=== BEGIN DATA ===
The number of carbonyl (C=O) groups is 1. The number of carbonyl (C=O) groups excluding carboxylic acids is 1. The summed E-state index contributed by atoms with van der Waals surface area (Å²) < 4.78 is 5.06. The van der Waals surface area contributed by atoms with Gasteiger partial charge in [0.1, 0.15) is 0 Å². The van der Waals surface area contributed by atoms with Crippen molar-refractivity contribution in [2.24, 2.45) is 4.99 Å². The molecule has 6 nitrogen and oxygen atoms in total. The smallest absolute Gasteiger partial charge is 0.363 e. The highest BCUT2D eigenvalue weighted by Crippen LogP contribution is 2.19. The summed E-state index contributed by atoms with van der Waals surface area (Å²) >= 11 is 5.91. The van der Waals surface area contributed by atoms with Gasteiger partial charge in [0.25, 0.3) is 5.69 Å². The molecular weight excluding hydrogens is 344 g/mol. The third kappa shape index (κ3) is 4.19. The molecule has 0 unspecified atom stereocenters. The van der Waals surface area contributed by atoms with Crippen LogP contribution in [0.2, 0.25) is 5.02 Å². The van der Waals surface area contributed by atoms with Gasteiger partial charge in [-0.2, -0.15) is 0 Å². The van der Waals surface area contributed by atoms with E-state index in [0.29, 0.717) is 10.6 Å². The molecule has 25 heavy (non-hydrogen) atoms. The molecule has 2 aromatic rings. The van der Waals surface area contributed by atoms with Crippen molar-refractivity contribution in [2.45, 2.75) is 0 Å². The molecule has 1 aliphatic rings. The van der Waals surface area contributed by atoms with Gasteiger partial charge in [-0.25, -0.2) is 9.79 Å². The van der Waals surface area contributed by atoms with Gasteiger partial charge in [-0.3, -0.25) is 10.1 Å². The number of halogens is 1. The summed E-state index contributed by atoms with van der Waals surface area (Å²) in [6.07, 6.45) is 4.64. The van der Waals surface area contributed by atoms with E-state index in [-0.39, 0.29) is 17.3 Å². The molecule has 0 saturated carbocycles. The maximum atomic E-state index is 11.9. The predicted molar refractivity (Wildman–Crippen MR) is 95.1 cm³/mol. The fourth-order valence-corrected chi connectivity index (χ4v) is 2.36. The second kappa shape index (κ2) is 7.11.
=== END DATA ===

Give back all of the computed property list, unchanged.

The number of carbonyl (C=O) groups is 1. The number of carbonyl (C=O) groups excluding carboxylic acids is 1. The summed E-state index contributed by atoms with van der Waals surface area (Å²) < 4.78 is 5.06. The van der Waals surface area contributed by atoms with Gasteiger partial charge in [0.1, 0.15) is 0 Å². The van der Waals surface area contributed by atoms with Crippen molar-refractivity contribution in [2.24, 2.45) is 4.99 Å². The molecule has 6 nitrogen and oxygen atoms in total. The smallest absolute Gasteiger partial charge is 0.363 e. The highest BCUT2D eigenvalue weighted by Crippen LogP contribution is 2.19. The summed E-state index contributed by atoms with van der Waals surface area (Å²) >= 11 is 5.91. The van der Waals surface area contributed by atoms with Gasteiger partial charge in [0.25, 0.3) is 5.69 Å². The molecular weight excluding hydrogens is 344 g/mol. The third kappa shape index (κ3) is 4.19. The molecule has 0 unspecified atom stereocenters. The van der Waals surface area contributed by atoms with Crippen LogP contribution in [0.2, 0.25) is 5.02 Å². The van der Waals surface area contributed by atoms with Gasteiger partial charge in [-0.2, -0.15) is 0 Å². The van der Waals surface area contributed by atoms with E-state index in [0.29, 0.717) is 10.6 Å². The molecule has 25 heavy (non-hydrogen) atoms. The molecule has 2 aromatic rings. The van der Waals surface area contributed by atoms with Crippen molar-refractivity contribution in [2.45, 2.75) is 0 Å². The molecule has 1 aliphatic rings. The van der Waals surface area contributed by atoms with Gasteiger partial charge in [-0.25, -0.2) is 9.79 Å². The van der Waals surface area contributed by atoms with Gasteiger partial charge in [-0.3, -0.25) is 10.1 Å². The number of halogens is 1. The summed E-state index contributed by atoms with van der Waals surface area (Å²) in [6.07, 6.45) is 4.64. The van der Waals surface area contributed by atoms with E-state index in [-0.39, 0.29) is 17.3 Å². The molecule has 0 saturated carbocycles. The maximum atomic E-state index is 11.9. The predicted molar refractivity (Wildman–Crippen MR) is 95.1 cm³/mol. The fourth-order valence-corrected chi connectivity index (χ4v) is 2.36. The second kappa shape index (κ2) is 7.11.